Wednesday, September 28, 2011

The Importance of Community

Never underestimate the importance of having people around that will uplift, encourage, and help you. Last night I had the privilege of dining with a couple of new author friends. When I got there I was scared about going to my first conference, worried the pitch I had written was too cheesy, and generally feeling unsure about every step I had taken so far on my writer's journey.

Oh the difference when I left. These two wonderful women gave me a few pointers and few sentences of encouragement and a few moments of camaraderie. What they really and truly gave me though was a renewed sense of purpose and confidence.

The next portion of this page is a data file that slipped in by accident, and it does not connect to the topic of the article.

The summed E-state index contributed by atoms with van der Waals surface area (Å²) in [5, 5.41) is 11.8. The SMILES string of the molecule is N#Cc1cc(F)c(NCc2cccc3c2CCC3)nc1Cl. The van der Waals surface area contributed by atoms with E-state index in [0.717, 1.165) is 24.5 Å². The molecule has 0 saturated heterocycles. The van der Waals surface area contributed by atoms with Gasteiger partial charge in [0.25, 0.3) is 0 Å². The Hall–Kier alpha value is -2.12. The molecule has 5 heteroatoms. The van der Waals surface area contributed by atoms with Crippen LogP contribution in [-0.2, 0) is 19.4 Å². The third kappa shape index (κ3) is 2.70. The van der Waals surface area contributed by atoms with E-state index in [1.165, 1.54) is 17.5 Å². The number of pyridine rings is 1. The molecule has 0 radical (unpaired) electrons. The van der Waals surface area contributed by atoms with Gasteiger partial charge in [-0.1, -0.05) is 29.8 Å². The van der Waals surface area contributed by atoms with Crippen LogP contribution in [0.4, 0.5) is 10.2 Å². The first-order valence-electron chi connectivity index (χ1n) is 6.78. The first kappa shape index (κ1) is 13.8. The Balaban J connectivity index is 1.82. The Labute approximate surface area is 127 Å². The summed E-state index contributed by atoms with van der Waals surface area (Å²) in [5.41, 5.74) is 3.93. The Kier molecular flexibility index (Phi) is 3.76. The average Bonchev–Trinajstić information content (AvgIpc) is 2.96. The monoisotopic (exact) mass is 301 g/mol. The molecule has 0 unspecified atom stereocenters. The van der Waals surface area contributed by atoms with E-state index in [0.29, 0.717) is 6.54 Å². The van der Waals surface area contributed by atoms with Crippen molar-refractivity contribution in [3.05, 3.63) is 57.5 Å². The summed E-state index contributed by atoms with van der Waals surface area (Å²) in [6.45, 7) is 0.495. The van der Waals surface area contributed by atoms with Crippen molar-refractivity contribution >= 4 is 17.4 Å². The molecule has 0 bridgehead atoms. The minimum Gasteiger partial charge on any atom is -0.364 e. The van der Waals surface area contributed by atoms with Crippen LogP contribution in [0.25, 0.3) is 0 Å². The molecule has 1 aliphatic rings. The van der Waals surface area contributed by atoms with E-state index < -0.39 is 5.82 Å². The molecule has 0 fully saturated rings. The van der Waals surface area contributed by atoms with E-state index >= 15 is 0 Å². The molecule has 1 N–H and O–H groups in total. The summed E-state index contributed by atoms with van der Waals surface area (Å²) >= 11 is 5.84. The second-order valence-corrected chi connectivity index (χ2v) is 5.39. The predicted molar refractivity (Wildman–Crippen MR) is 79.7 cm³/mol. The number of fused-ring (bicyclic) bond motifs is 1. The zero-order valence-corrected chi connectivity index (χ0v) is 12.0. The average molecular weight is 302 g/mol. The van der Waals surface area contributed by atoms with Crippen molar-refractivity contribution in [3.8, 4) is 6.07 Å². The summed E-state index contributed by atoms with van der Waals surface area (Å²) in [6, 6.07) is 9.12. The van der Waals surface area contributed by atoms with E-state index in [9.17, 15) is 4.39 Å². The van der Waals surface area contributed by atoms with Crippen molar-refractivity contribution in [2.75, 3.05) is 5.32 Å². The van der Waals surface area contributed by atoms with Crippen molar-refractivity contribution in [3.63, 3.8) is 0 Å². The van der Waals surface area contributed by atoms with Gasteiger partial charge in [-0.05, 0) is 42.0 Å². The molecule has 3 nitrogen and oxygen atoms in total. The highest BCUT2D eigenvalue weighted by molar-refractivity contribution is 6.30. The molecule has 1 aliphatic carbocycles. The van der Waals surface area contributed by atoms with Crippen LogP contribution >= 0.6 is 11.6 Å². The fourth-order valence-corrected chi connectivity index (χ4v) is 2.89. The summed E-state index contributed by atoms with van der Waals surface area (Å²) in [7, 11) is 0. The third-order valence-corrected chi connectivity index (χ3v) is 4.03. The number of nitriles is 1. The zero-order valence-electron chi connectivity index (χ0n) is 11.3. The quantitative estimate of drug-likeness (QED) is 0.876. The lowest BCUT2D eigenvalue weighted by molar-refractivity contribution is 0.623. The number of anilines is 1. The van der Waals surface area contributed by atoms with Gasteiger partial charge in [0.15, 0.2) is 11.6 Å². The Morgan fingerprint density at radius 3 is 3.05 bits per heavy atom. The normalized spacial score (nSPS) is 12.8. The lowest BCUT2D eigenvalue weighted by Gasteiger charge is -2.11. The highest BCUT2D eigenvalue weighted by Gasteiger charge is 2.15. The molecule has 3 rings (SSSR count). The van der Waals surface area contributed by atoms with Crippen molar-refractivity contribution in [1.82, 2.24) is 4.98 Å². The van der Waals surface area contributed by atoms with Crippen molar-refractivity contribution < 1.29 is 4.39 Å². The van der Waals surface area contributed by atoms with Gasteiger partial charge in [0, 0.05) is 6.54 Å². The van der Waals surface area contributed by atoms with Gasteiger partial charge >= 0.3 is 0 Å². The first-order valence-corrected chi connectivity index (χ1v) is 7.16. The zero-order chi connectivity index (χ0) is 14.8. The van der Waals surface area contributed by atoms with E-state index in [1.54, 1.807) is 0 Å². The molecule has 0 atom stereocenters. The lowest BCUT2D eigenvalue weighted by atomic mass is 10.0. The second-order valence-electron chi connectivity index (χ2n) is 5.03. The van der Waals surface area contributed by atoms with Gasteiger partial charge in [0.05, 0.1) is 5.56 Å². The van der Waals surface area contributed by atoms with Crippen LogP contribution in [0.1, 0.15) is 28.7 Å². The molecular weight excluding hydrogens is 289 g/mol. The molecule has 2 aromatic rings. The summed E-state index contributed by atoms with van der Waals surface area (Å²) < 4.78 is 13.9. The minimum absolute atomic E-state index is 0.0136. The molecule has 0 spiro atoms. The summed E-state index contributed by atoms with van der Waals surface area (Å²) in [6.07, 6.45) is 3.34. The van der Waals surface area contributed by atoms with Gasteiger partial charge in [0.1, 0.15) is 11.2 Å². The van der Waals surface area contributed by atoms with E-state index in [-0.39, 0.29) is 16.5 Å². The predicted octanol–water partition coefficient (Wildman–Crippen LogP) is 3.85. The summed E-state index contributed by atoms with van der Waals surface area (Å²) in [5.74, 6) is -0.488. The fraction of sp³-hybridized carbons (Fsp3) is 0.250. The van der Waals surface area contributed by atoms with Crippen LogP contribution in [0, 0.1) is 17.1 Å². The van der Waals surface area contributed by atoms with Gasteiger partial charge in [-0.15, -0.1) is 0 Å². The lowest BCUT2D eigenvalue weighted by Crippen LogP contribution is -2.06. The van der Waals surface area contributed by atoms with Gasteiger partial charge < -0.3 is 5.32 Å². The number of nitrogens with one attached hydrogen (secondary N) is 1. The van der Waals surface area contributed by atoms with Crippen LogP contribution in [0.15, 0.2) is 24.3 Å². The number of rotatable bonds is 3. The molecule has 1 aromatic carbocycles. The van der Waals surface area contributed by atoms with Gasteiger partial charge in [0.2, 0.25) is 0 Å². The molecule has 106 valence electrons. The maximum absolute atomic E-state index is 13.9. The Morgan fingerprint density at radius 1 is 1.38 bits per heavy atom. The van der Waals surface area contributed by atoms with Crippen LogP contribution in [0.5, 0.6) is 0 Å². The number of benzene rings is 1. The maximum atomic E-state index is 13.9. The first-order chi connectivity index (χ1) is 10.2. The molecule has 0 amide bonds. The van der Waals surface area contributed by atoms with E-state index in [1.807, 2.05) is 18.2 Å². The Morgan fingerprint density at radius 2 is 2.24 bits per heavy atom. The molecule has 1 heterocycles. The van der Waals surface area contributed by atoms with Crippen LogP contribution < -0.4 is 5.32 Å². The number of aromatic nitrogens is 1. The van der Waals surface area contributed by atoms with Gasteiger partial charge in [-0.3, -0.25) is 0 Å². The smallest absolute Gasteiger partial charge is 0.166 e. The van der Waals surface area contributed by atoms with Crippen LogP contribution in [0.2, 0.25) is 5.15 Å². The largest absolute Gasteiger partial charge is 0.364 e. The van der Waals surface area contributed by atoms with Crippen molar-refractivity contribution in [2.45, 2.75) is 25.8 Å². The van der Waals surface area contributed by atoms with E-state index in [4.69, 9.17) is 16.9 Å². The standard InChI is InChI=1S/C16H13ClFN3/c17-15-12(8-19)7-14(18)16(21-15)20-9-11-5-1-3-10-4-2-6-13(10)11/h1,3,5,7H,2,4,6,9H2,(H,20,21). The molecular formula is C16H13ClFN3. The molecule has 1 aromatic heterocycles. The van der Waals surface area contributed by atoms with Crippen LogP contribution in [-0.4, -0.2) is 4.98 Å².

It is so important to have people we can turn to that will help, guide, and support. Whenever possible, find someone who's been there and acquired some credibility in your eyes, because then the smallest word of encouragement carries such tremendous weight.

Never, ever underestimate to power of choosing not to go it alone.

Tuesday, September 20, 2011

Coming Attractions

I started a blog about a month ago because it just seemed like something I should do for several reasons.

1) It gives me an outlet to practice writing
2) It gives me a way to connect with people
3) It prepares me for the wonderful day I get published and need to interact with my amazing fans.

The only problem was that I didn't know what I wanted to do for my blog. If I wanted my blog to actually be something people wanted to read it needed to be something that was actually useful to them. As fascinating as I am (or at least my husband continues to tell me I am) I don't think anyone wants to read weekly posts about the bizarre ramblings I pull out of my head. That's what I had, though, so that's what I started with until I could think of something better.

I am pleased to announce I've thought of something better.